I am a Postdoctoral Fellow at VA Connecticut and the Yale University School of Medicine. I am also a Minority Fellow of the APA and past fellow at Sangath, an internationally-renowned health and mental health NGO in Goa, India. I recently completed my PhD training in Clinical Psychology at Fordham University and internship training in Clinical/Community Psychology at the Yale University School of Medicine and the Connecticut Mental Health Center. My dissertation, which was mentored by fellow IP member Dr. Fred Wertz, examined Indian parents’ experiences of caring for their child diagnosed with an autism spectrum disorder. For this study, I conducted original qualitative data collection in Goa, India. The dissertation was done in collaboration with a larger Autism Speaks-supported project at Sangath called the Autism Research & Training Initiative (ARTI; see publications). One of ARTI’s goals was to understand the local, indigenous experience of autism in India. Prior to the dissertation, I completed a phenomenological Master's thesis on depression among various cultural groups, specifically looking at the ways in which scientific conceptualizations and treatment models were “incongruent” with people's everyday experiences. This project was awarded the Sidney Jourard Award from the Society for Humanistic Psychology (APA Division 32). With regard to cultural work in general, I've published or presented on various theorists and philosophers who explored the nexus between culture and psychology/philosophy (e.g., Heidegger's dialogues with Japanese thinkers; Frantz Fanon's psychopolitical approach; and Medard Boss’ sojourn to India). My overall interest is in helping to shape psychology as a global discipline with local results, which involves a serious attempt to recognize ‘indigenous’ ways of being and to understand the relations between various spheres of existence (the social, the psychological, the cultural, the political, etc.).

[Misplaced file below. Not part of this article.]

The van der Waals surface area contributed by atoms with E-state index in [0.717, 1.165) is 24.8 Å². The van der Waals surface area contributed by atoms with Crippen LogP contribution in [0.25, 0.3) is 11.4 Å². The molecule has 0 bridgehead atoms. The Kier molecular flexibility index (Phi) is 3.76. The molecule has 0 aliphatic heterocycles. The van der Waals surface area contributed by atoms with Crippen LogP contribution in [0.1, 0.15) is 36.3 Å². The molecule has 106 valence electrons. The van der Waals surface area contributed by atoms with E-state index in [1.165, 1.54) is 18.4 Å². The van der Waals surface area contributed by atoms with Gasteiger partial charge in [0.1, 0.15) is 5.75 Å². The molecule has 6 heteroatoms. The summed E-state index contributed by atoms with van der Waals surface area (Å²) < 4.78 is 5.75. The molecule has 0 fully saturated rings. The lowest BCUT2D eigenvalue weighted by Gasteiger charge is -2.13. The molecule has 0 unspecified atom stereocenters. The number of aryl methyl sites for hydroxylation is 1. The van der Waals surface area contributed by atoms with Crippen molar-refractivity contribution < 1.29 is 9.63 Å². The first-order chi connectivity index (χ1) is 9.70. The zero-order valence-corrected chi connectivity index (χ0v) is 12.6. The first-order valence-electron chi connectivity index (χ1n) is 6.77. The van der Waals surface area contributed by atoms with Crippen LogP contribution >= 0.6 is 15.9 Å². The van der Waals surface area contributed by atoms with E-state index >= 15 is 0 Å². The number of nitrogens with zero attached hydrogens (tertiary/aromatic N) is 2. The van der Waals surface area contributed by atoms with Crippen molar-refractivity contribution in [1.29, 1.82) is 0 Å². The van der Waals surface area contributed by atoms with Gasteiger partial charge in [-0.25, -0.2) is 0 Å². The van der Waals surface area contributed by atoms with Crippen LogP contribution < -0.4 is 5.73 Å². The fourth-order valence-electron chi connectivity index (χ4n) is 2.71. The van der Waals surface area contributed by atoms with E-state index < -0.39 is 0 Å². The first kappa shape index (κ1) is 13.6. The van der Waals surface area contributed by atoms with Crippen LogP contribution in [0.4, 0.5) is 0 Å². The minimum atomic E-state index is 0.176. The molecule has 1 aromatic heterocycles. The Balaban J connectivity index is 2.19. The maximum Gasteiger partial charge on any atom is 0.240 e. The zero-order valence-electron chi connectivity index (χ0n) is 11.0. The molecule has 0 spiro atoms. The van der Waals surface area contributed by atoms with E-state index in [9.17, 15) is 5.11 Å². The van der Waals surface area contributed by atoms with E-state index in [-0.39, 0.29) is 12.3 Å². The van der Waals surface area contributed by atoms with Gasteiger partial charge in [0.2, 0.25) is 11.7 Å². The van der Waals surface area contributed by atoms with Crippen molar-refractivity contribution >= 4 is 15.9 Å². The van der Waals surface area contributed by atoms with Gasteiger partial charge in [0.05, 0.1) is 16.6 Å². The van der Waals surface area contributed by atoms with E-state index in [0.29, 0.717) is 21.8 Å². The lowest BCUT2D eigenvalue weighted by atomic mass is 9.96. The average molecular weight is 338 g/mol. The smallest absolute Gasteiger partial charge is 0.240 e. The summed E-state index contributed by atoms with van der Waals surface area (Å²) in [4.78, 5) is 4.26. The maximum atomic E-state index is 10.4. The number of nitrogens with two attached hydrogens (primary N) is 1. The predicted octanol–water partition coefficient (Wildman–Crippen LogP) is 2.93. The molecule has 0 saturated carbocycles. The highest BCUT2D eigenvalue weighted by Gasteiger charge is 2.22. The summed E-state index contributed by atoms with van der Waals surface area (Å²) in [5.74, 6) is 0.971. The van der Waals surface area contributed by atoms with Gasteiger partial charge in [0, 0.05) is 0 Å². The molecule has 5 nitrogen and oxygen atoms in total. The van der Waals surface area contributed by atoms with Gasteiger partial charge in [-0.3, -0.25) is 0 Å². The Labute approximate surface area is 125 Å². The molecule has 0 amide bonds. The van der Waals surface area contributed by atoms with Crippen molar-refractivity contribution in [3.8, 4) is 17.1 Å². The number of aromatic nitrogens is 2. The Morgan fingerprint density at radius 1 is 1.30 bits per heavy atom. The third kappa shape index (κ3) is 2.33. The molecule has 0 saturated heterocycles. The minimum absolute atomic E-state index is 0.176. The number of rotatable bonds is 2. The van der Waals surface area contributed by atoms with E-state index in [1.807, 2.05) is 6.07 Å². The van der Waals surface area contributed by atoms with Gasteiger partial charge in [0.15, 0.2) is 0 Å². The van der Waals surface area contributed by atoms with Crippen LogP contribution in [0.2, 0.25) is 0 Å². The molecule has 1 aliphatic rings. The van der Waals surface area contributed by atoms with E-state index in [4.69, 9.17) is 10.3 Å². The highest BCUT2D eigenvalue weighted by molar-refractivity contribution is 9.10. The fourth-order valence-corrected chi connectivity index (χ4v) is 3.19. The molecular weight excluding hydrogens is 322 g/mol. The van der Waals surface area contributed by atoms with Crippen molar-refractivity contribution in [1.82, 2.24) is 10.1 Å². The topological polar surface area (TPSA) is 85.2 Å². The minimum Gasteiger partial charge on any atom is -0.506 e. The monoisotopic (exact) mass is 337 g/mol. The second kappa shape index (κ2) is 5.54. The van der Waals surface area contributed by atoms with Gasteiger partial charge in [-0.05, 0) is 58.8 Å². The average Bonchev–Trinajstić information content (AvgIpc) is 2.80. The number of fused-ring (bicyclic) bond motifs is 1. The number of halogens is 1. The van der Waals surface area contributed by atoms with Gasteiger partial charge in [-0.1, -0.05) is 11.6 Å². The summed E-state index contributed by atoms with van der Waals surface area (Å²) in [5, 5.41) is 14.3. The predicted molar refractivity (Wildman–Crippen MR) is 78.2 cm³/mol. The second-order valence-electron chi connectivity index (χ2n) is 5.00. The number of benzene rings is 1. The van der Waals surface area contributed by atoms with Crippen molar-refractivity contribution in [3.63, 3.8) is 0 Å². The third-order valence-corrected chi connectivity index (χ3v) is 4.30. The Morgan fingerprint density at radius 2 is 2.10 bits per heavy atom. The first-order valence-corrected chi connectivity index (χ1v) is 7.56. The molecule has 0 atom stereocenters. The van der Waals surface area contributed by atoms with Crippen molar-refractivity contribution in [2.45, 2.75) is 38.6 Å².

Desai, M. U. (2014). Psychology, the psychological, and critical praxis: A phenomenologist reads Frantz Fanon. Theory & Psychology, 24(1), 58-75.
Desai, M. U. (2014). Travel as qualitative method: Travel in psychology’s history and in Medard Boss’ sojourn to India. Journal of Humanistic Psychology, DOI:10.1177/0022167813517942
Tsai, J., Desai, M. U., Cheng, A. W., & Chang, J. (2014). The effects of race and other socioeconomic factors on health service use among American military veterans.Psychiatric Quarterly, 85(1), 35-47.
Wertz, F. J. & Desai, M. U. (2013). Phenomenological schools of psychology. Encyclopedia of Philosophy and the Social Sciences. Thousand Oaks, CA: Sage.
Desai, M. U., Divan, G., Wertz, F.J., & Patel, V. (2012). The discovery of autism: Indian parents’ experiences of caring for their child with an autism spectrum disorder. Transcultural Psychiatry, 49, 613-637.
Divan, G., Vajaratkar, V., Desai, M.U., Patel, V. (2012). Challenges, coping strategies and unmet needs of families with a child with Autism Spectrum Disorder in Goa, India. Autism Research, 9(5), 190-200.
Desai, M. (2011) Travel as Qualitative Method: Medard Boss' Sojourn to India and Its Contemporary Relevance for Cultural and Consciousness Research - Presentation at the American Psychological Association Annual Convention 2011, Washington DC. PDF
Desai, M. Humanistic revolution: The case of Sangath and India, and On Sam Cooke’s “8 Bars of Soul”. Div 32 newsletter of The American Spychological Association.
Desai, M. (2009). Multicultural issues in psychology: Course syllabus. Fordham University.
Desai, M. (2007). Book Review "Heidegger, Rorty, and the Eastern thinkers: A hermeneutics of cross-cultural understanding" (Albany, NY: State University of New York Press). Journal of Phenomenological Psychology, 38, 278-316.